"I have yet to recall any type of racial instances that has been reported in this community that has caused any type of stress," Juedes said.
La'Tanya Campbell, a Black social worker who lives in the area and went to last week's board meeting, told the Times she sometimes must enlist white colleagues to help clients find apartments to rent in Wausau, and she said the subtle racism she had experienced in her hometown became more explicit as she campaigned for the resolution.
La'Tanya Campbell, a 39-year-old Black social worker who was at the meeting last week, related a different experience. Ms. Campbell works as an advocate for victims of domestic violence, sexual assault and human trafficking, and said she sometimes had to enlist white colleagues to help clients find apartments to rent in Wausau."Typically, the racism you experience is behind closed doors, but since I've started on this resolution I can't believe some of the things that I'm hearing," Campbell said. "You feel unsafe being a woman, I feel unsafe being a Black woman, and doing anti-oppression work, it adds up."
The experience has been crushing to non-white residents, who say they're disappointed in their conservative neighbors for seemingly turning their backs -- or worse.
"I don't have the same type of confidence or faith in the community like I used to," said supervisor Ka Lo, a 39-year-old of Hmong descent who fielded death threats during the debate. "I was born and raised here, and I don't recognize the community that I grew up in right now."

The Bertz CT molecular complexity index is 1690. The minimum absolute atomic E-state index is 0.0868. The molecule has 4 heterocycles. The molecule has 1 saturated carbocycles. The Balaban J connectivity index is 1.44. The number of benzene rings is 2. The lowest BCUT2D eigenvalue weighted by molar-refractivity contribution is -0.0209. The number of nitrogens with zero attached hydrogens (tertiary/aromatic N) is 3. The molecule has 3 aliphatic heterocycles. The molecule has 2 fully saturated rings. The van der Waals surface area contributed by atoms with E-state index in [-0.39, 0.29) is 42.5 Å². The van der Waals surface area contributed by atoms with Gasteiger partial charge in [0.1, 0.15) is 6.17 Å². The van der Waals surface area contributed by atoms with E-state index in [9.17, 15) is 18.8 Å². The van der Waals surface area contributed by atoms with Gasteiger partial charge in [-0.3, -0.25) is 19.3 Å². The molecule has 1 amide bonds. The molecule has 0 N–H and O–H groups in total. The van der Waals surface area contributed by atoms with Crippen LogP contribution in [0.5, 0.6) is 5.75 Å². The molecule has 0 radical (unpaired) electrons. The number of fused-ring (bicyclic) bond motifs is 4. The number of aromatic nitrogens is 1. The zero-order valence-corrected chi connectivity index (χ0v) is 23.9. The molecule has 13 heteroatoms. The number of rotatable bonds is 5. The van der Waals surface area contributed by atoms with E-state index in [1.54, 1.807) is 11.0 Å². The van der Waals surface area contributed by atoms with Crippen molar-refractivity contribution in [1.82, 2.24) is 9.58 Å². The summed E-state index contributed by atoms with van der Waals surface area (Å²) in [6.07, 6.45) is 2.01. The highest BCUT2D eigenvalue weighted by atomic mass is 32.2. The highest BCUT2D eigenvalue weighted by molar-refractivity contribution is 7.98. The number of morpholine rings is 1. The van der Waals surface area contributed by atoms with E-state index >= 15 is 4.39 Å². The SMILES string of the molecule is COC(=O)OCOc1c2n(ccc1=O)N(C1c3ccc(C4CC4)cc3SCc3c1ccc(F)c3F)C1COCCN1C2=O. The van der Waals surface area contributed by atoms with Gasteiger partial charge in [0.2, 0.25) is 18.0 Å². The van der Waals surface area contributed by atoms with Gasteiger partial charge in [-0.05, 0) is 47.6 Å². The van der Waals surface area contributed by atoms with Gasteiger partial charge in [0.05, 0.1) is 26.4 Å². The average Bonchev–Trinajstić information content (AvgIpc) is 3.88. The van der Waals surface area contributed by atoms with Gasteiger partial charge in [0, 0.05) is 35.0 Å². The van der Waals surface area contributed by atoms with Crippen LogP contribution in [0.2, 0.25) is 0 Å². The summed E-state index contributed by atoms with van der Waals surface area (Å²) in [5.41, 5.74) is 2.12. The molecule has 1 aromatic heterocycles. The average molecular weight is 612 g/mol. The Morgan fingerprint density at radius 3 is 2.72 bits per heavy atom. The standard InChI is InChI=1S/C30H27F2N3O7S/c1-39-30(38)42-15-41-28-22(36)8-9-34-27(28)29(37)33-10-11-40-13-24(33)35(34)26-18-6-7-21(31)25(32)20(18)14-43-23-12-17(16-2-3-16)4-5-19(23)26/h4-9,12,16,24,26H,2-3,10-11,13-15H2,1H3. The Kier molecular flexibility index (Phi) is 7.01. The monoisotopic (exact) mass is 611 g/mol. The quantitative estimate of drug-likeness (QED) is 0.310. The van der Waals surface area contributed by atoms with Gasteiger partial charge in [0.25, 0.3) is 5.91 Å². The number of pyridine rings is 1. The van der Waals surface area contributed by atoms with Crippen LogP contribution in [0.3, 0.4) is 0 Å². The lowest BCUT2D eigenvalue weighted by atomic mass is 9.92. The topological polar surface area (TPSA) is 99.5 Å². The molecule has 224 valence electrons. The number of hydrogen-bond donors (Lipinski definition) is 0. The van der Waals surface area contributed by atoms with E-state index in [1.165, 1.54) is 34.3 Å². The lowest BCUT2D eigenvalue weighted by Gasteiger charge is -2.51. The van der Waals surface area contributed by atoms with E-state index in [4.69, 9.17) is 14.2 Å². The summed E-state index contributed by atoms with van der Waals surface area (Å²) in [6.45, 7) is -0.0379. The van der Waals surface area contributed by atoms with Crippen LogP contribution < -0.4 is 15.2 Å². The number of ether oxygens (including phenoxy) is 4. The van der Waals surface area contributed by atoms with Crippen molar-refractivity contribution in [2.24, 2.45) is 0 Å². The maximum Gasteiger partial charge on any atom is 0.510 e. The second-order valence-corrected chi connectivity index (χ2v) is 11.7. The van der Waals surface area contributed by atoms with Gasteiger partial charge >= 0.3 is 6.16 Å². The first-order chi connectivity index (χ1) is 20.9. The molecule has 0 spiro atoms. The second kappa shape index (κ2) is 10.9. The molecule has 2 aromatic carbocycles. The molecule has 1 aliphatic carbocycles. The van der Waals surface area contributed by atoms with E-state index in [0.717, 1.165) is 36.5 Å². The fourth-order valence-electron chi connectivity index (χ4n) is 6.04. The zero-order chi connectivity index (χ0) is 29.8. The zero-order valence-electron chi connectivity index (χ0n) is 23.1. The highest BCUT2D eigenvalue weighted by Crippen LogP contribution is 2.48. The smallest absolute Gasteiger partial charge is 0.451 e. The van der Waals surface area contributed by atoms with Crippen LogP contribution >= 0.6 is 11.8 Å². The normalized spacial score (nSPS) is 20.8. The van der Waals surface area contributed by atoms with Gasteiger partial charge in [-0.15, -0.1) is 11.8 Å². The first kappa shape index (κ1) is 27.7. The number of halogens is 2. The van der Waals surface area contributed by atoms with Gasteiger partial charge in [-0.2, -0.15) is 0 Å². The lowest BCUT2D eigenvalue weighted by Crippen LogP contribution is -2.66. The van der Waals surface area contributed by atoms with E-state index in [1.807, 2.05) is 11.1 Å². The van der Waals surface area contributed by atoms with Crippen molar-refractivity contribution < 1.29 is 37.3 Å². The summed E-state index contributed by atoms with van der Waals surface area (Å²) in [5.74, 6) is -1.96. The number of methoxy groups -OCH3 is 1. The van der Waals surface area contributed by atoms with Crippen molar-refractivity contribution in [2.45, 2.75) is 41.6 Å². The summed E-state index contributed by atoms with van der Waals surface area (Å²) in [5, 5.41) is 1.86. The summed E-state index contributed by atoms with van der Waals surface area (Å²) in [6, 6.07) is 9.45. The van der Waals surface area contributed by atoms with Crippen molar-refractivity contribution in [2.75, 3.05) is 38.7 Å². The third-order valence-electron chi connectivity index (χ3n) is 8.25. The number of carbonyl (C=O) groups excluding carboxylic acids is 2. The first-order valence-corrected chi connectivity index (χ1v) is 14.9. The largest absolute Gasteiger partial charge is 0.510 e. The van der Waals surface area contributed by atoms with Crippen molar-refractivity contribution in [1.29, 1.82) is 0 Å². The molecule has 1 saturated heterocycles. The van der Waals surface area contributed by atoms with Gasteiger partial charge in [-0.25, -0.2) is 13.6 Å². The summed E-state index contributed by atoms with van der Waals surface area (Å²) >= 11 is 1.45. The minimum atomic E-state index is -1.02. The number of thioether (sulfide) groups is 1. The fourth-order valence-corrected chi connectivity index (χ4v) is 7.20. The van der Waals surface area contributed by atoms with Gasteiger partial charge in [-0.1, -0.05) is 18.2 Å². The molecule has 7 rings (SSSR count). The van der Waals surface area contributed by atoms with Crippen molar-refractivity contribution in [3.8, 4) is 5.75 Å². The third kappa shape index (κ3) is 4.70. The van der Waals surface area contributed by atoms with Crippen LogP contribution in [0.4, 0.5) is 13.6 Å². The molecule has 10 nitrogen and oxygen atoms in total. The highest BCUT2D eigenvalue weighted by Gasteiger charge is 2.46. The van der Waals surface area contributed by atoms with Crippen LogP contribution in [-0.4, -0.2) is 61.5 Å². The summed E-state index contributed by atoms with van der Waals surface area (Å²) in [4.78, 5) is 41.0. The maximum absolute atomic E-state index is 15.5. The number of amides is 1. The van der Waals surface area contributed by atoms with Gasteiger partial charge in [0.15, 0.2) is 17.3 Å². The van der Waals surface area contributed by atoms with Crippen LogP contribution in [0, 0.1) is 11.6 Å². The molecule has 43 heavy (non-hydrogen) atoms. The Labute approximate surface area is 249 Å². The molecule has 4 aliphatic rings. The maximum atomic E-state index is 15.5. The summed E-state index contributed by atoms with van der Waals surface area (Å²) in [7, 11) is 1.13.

Air France-KLM flew a biofuel-powered Airbus A350 from Paris to Montreal on Tuesday, demonstrating the airline's readiness to adopt low-emissions fuel despite deep industry divisions over the pace of its adoption.
Air France flight 342 took off from Charles de Gaulle airport with a 16% mix of sustainable aviation fuel (SAF) in its fuel tanks, produced in France by Total from used cooking oil.
The flight signalled a "shared ambition to decarbonize air transportation and to develop a SAF supply chain in France", the companies said in a joint statement with airport operator ADP .
Jet fuel produced from biomass or synthetically from renewable power has the potential to slash carbon emissions, albeit at a heavy cost by comparison to the price of kerosene.
Starting next year, flights departing from France will be required to use 1% SAF, ahead of European Union goals to reach 2% by 2025 and 5% by 2030 under the bloc's Green Deal policy.